New France brought the fur trade to Sandy Beach in the form of a trading post and gristmill. Historian Maben Poirier once showed me the massive square-cut stones and remnants of the millpond where pre-Conquest entrepreneur Marcellin Farand dit Vivarais built his mill on the creek that bears his name. I’ll post an interesting sidebar on Maben’s musings.
The Viviry River and Parsons Point created Sandy Beach. Swift-flowing and clear, the Viviry drains a 114-square-kilometre watershed with its origins in the spring-fed bogs at the top of Côte St. Charles. In its rush to join the Ottawa, the Viviry transports tonnes of fine sand from St. Lazare, only to drop its load as it runs into the slow-moving river. Over the centuries the sand from the Viviry has mixed with the sand from the Ottawa’s long fetch to form a perfect half-moon alluvial delta all the way to Quarry Point.
Sandy Beach is Hudson’s last remaining window on the Ottawa River, the last reminder of Canada’s steamboat era. During the Depression, Canadian Pacific ran trains directly to Sandy Beach, filled with inner-city dwellers yearning for escape from Montreal’s heat. The Blenkinships, who owned it back then, charged a quarter per car to cross the culvert bridge where Vivaris’s dam once stood. Old timers recall the beach, snack bar and store with the excitement of teenagers. It sounds like a magic place, which of course it still is.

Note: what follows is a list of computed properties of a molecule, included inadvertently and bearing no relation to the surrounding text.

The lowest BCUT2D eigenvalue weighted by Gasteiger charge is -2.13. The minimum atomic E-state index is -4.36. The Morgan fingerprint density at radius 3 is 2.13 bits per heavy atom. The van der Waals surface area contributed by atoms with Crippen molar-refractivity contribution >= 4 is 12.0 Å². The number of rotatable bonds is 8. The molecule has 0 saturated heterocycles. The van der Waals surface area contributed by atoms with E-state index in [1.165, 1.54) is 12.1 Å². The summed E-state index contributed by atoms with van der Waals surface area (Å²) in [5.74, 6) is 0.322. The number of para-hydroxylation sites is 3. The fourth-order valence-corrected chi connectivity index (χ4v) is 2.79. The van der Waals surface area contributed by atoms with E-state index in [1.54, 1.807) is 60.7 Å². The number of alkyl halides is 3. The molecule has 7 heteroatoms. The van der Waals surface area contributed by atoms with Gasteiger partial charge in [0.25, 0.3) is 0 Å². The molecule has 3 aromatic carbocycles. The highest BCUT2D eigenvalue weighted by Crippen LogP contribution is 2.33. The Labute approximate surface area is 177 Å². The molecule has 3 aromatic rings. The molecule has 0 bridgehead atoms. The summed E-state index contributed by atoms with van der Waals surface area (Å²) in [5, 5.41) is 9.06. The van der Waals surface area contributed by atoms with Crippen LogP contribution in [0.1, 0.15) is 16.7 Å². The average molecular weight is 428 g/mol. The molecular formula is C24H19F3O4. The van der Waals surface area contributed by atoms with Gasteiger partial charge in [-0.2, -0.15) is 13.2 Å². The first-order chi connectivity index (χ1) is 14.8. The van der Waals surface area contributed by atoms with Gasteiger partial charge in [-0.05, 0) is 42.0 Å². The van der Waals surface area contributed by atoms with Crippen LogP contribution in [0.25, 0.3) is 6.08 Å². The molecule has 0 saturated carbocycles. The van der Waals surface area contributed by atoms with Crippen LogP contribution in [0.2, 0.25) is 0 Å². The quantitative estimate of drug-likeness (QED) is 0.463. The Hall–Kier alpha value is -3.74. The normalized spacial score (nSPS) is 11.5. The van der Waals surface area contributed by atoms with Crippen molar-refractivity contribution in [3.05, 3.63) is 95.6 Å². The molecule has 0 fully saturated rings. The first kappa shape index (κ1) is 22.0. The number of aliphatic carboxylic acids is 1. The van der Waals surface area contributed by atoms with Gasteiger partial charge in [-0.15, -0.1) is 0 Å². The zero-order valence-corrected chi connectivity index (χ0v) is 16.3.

Development was always an option. The 60-acre parcel was zoned for roughly 40 single-family dwellings on 40,000-square-foot lots, but the cost of subdividing and servicing that part of Hudson made it financially unattractive until Hudson adopted a new master plan in 1994. Nicanco’s holdings were included in PAE 1-C, a new zone which would permit condominiums, semi-detached homes and townhouses.
The current discussion had its beginnings almost 20 years ago and as you’ll see, has been shaped by unintended consequences.